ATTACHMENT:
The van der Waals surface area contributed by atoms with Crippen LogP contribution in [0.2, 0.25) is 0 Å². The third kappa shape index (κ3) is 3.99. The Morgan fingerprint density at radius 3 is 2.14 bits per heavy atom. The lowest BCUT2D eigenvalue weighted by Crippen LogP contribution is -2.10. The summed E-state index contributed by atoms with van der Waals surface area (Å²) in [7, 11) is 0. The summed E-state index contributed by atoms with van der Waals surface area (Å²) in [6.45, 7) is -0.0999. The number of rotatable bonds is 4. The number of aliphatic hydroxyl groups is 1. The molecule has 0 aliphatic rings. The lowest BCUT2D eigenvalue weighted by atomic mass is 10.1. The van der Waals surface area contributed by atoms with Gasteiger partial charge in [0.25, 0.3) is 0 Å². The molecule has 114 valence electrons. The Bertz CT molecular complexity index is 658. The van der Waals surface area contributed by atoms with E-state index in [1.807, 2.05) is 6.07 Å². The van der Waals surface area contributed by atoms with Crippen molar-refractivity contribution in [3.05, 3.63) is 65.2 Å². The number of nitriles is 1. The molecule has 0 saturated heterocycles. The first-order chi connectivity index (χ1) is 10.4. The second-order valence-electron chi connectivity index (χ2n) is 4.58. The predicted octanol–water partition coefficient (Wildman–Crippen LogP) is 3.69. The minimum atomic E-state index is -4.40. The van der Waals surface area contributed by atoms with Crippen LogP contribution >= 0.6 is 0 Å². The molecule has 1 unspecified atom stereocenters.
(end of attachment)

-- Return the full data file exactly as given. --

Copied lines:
The van der Waals surface area contributed by atoms with Crippen LogP contribution in [0.2, 0.25) is 0 Å². The third kappa shape index (κ3) is 3.99. The Morgan fingerprint density at radius 3 is 2.14 bits per heavy atom. The lowest BCUT2D eigenvalue weighted by Crippen LogP contribution is -2.10. The summed E-state index contributed by atoms with van der Waals surface area (Å²) in [7, 11) is 0. The summed E-state index contributed by atoms with van der Waals surface area (Å²) in [6.45, 7) is -0.0999. The number of rotatable bonds is 4. The number of aliphatic hydroxyl groups is 1. The molecule has 0 aliphatic rings. The lowest BCUT2D eigenvalue weighted by atomic mass is 10.1. The van der Waals surface area contributed by atoms with Gasteiger partial charge in [0.25, 0.3) is 0 Å². The molecule has 114 valence electrons. The Bertz CT molecular complexity index is 658. The van der Waals surface area contributed by atoms with E-state index in [1.807, 2.05) is 6.07 Å². The van der Waals surface area contributed by atoms with Crippen molar-refractivity contribution in [3.05, 3.63) is 65.2 Å². The number of nitriles is 1. The molecule has 0 saturated heterocycles. The first-order chi connectivity index (χ1) is 10.4. The second-order valence-electron chi connectivity index (χ2n) is 4.58. The predicted octanol–water partition coefficient (Wildman–Crippen LogP) is 3.69. The minimum atomic E-state index is -4.40. The van der Waals surface area contributed by atoms with Crippen LogP contribution >= 0.6 is 0 Å². The molecule has 1 unspecified atom stereocenters.